Why do hangovers get worse with age?
women waking up in bed

Why do hangovers get worse with age?

It’s not news to anybody that as you age, your hangovers get worse. The morning after the night before in your 20s may have been an early brunch to debrief, but now it’s a slow grind in the hopes your head will stop hurting.

Although there is plenty of evidence showing that hangovers do truly get worse with age, there is very little concrete science as to why. One explanation is as you age, you tend to drink less than your younger self, and therefore your body just isn’t as used to processing alcohol as it used to be.

Why are they getting worse?

Your body can’t process things like it used to
In an interview with the Telegraph Dr Chris van Tulleken talks about our depreciating ability to recover: “Your body deals with all systemic insults less and less effectively once you're north of 25, so it doesn't matter if it's a car crash, a severe infection or a night on the town, you'll take longer to recover."

You’re on medication
With your body becoming less likely to be able to process injury and ailments, you are more likely to be on more medication when you get older. These tablets often should not be mixed with alcohol, so the side effects of doing so is usually enough to ensure a headache in the morning.

You’ve put on weight
However much we want to deny it, most people put on weight as they age. Fat can’t absorb alcohol, and generally the more body fat you have the lower your alcohol tolerance. This is why women, who generally have more body fat than men, are deemed to have lower tolerances.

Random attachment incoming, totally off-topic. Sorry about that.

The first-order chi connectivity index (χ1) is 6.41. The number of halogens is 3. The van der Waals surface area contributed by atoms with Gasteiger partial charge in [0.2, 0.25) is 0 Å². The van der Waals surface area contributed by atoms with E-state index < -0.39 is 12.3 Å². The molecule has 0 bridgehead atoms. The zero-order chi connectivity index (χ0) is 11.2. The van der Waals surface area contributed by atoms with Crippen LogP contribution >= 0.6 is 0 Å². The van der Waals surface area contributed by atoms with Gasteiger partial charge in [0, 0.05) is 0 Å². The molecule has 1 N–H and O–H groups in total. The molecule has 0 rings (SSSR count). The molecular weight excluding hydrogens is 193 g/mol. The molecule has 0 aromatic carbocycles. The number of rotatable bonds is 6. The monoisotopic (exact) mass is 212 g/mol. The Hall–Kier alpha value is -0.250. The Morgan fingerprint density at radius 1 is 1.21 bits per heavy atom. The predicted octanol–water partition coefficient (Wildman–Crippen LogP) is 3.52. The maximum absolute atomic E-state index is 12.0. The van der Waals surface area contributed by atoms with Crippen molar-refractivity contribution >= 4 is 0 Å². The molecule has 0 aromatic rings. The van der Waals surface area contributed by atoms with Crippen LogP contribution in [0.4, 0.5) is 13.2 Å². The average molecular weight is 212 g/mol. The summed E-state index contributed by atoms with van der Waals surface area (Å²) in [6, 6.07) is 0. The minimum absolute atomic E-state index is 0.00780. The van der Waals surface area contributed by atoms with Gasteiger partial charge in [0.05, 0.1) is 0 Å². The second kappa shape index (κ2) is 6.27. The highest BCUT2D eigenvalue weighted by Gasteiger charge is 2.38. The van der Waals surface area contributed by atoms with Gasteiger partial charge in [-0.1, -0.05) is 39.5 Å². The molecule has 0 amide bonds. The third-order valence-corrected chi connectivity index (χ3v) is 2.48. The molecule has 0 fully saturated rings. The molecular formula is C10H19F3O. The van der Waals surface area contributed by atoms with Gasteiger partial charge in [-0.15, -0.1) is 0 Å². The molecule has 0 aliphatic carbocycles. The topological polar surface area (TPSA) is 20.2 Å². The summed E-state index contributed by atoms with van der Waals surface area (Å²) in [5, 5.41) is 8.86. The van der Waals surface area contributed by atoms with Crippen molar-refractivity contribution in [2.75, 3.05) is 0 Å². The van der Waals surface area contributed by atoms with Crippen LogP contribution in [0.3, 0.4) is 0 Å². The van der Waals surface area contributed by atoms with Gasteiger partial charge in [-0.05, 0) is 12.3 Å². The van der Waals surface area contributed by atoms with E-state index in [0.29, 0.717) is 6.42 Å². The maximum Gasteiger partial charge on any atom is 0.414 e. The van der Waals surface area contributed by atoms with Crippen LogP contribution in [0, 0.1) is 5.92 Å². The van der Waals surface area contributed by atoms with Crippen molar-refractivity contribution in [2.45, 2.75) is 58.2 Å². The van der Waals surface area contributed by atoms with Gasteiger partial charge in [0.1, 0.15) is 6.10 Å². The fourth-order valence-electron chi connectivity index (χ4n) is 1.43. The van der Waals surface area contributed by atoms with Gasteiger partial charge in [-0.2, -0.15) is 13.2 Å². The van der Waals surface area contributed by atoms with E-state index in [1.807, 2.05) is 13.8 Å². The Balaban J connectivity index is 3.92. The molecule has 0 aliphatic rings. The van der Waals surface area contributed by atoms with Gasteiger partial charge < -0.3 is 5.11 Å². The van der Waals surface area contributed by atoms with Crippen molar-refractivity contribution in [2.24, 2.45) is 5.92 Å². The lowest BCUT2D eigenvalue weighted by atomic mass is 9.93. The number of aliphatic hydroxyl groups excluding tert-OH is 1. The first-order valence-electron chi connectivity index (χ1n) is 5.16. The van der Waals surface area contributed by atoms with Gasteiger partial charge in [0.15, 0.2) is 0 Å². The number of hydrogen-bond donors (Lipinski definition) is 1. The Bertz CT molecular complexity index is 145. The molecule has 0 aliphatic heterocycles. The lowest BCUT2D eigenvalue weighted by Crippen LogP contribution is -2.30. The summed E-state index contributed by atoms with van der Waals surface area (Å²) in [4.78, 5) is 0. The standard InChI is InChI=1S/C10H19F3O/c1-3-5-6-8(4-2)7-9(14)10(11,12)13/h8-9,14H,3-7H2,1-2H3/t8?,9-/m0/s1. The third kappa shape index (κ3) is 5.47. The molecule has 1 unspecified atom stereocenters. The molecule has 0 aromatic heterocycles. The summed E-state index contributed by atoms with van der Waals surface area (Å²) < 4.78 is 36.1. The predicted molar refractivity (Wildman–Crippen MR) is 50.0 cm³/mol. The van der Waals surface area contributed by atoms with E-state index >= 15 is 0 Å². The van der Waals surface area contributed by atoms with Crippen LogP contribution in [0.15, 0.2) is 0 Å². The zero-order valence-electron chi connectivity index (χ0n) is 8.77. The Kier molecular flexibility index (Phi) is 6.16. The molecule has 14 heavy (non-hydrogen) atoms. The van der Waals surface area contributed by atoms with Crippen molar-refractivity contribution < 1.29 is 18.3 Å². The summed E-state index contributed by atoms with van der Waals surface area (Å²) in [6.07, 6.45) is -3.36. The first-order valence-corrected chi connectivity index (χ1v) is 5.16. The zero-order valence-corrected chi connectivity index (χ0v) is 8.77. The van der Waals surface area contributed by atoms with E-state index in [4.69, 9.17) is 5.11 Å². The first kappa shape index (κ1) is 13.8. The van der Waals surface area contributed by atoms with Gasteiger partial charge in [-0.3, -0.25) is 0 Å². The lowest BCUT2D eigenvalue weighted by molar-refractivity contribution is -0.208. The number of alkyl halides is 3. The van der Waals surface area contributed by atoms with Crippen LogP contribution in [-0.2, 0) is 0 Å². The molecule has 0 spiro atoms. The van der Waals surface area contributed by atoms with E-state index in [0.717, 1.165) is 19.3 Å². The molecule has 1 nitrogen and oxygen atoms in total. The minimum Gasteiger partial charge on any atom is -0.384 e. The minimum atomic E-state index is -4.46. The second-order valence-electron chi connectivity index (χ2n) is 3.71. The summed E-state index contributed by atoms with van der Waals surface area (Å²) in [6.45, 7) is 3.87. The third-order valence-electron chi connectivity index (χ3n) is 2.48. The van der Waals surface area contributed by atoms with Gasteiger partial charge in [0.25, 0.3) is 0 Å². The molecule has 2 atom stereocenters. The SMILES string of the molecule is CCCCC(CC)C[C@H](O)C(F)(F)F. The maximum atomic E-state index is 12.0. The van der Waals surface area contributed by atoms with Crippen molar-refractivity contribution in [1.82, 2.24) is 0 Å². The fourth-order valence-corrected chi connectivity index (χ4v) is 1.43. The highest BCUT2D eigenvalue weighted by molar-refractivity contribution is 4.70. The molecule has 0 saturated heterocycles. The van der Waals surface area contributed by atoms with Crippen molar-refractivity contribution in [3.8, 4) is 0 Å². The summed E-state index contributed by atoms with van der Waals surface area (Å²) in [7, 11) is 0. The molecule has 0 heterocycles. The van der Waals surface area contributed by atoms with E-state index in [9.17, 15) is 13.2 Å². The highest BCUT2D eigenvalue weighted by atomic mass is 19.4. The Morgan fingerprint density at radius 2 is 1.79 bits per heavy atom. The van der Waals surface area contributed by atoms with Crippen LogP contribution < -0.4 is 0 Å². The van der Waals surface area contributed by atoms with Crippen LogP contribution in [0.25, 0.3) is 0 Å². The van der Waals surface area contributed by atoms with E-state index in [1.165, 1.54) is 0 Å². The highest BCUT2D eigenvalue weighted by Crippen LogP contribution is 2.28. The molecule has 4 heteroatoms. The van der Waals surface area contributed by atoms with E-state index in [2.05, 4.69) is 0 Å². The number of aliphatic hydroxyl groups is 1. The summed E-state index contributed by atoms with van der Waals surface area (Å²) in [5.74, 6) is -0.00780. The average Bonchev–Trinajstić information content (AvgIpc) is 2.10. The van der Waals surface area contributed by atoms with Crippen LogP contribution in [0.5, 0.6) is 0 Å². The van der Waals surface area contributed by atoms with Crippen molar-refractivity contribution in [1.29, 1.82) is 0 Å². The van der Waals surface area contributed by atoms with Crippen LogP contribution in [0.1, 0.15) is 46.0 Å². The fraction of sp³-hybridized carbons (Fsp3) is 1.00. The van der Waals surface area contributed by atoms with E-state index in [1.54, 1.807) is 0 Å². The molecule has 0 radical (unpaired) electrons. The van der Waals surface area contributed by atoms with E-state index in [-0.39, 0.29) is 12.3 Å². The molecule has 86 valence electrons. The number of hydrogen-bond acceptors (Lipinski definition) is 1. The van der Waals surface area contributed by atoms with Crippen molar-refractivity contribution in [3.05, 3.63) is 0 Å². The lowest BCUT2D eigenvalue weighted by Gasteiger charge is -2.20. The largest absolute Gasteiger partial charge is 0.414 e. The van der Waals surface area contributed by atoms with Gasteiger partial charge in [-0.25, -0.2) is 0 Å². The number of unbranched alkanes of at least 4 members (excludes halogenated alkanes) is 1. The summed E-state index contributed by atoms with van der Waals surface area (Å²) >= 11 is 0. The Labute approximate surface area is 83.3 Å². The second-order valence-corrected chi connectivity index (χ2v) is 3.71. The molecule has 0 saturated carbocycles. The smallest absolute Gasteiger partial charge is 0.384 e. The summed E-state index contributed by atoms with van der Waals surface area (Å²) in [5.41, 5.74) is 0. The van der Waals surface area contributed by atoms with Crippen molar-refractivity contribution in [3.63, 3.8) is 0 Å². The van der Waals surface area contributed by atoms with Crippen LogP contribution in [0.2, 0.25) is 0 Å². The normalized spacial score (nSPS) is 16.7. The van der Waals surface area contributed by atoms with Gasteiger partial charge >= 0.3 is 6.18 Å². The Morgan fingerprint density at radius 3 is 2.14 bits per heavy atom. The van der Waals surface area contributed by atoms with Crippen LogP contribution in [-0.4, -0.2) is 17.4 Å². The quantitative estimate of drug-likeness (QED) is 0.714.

You are dehydrated
As we age our body water content decreases. Not only does this mean we should stick to our eight glasses of water a day to keep hydrated, it also means alcohol remains more concentrated in your system for longer. Sally Stanner recommended rehydrating between your alcoholic drinks to an Telegraph reader: “Many of the symptoms of drinking too much alcohol, such as headaches and nausea, are caused by dehydration and electrolyte imbalance. So to reduce the risk of getting a hangover, drink plenty of fluids before you start drinking alcohol, and continue to drink water or juice between each alcoholic drink to keep you hydrated and slow down your alcohol consumption.”

You are stressed
Although we all try to relax with a spa weekend in Yorkshire, sometimes life gets in the way. Alcohol expert Aaron White, Ph. D told Buzzfeed: "When the alcohol wears off, the euphoria is over and the parts of your brain that were off become more active so you feel way more anxious and depressed until everything returns to normal."

You may just not be into it
As much as sometimes it’s great to let loose and stay up all night, your schedule may just not allow for it and the hangover you feel might also be the regret of losing time. Tullken explained to the Telegraph: “All things become less joyful as we age for neurological reasons but, as our lives get more complex, losing a couple of days to a bender creates a lot more self-loathing when you have bills to pay than it did when you simply missed a couple of lectures at university."

Seasonal Offers
Seasonal Offers